In a study by the Conference Board, respondents rated organizational resistance as the biggest challenge to implementing successful change. Resistance is a natural reaction to any change. For example, employees have been trained to work in a particular way; they follow certain processes; and they have mastered those processes over time. Then a change comes along. Isn’t it natural that at least some people would question the change even when the reasons are compelling? Others might go beyond questioning and simply refuse to budge. Psychologists and motivational theorists shed light on why people resist. At the most basic level, resistance to change is a breakdown in what we call the Commitment Curve. Any change requires people to move through the curve from Unawareness on the left to Commitment on the right with all of the other phases in between (unawareness, awareness, understanding, acceptance, commitment). Different people will be at different places on the curve when change is announced. If they are on the left side of the curve, their resistance will be greater. If they are on the right side of the curve, their resistance will be less.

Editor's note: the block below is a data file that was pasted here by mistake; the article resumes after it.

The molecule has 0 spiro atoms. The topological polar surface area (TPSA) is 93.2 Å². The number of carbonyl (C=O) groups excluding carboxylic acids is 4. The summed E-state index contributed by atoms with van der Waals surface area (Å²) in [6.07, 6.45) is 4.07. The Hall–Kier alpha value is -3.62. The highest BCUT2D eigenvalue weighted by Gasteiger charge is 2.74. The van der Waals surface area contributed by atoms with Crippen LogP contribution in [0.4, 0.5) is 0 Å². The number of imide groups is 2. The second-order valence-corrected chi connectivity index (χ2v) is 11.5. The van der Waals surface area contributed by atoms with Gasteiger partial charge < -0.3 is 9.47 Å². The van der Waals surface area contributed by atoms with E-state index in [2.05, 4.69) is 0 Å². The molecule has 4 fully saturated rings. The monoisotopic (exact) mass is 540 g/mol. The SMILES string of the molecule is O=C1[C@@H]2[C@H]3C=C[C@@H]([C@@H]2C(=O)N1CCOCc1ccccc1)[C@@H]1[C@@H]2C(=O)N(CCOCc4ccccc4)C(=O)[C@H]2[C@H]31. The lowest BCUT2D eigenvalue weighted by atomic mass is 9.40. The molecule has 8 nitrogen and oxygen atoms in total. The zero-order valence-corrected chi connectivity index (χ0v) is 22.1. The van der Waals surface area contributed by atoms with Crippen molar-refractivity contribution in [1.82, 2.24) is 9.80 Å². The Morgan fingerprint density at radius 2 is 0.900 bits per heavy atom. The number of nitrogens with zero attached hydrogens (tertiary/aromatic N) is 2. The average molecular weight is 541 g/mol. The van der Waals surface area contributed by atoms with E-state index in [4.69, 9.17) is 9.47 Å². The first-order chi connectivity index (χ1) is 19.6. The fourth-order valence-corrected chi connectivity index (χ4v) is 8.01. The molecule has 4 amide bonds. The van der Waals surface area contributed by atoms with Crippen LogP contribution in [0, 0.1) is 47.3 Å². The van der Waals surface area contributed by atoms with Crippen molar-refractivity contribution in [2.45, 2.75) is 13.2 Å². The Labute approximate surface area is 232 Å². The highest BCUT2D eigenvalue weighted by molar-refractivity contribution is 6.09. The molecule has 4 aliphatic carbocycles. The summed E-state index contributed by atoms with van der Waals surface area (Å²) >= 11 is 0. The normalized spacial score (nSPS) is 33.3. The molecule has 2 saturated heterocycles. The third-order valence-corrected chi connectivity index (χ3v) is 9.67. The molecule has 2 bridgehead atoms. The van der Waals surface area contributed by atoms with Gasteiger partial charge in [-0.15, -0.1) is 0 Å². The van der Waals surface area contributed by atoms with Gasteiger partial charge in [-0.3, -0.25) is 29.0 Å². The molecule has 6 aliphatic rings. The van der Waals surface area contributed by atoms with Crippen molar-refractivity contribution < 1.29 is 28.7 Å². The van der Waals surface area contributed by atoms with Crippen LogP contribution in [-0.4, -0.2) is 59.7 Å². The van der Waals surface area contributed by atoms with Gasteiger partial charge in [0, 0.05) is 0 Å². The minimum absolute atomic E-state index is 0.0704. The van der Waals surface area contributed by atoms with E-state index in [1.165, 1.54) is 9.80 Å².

Understanding the Commitment Curve, and assessing where employees are on the curve, can help you anticipate the level of resistance to change and plan ways to overcome it. Great leaders of change help accelerate the transition through the commitment curve by engaging employees’ Heads by emphasizing facts, logic, and details; the Hands of employees by orienting them to the new skills and capabilities required, letting them try it out, and rewarding people for experimenting; and the Hearts by describing why the change is important, answering “What’s in it for me?”, and describing how the change will impact friends and trusted colleagues.
American futurist Marilyn Ferguson said, “It’s not so much that we’re afraid of change or so in love with the old ways, but it’s that place in between that we fear…. It’s like being between trapezes. It’s Linus when his blanket is in the dryer. There’s nothing to hold on to.” By engaging the head, hands, and heart, you are giving employees the courage they need to let go of the old, embrace the new, and commit to doing things differently.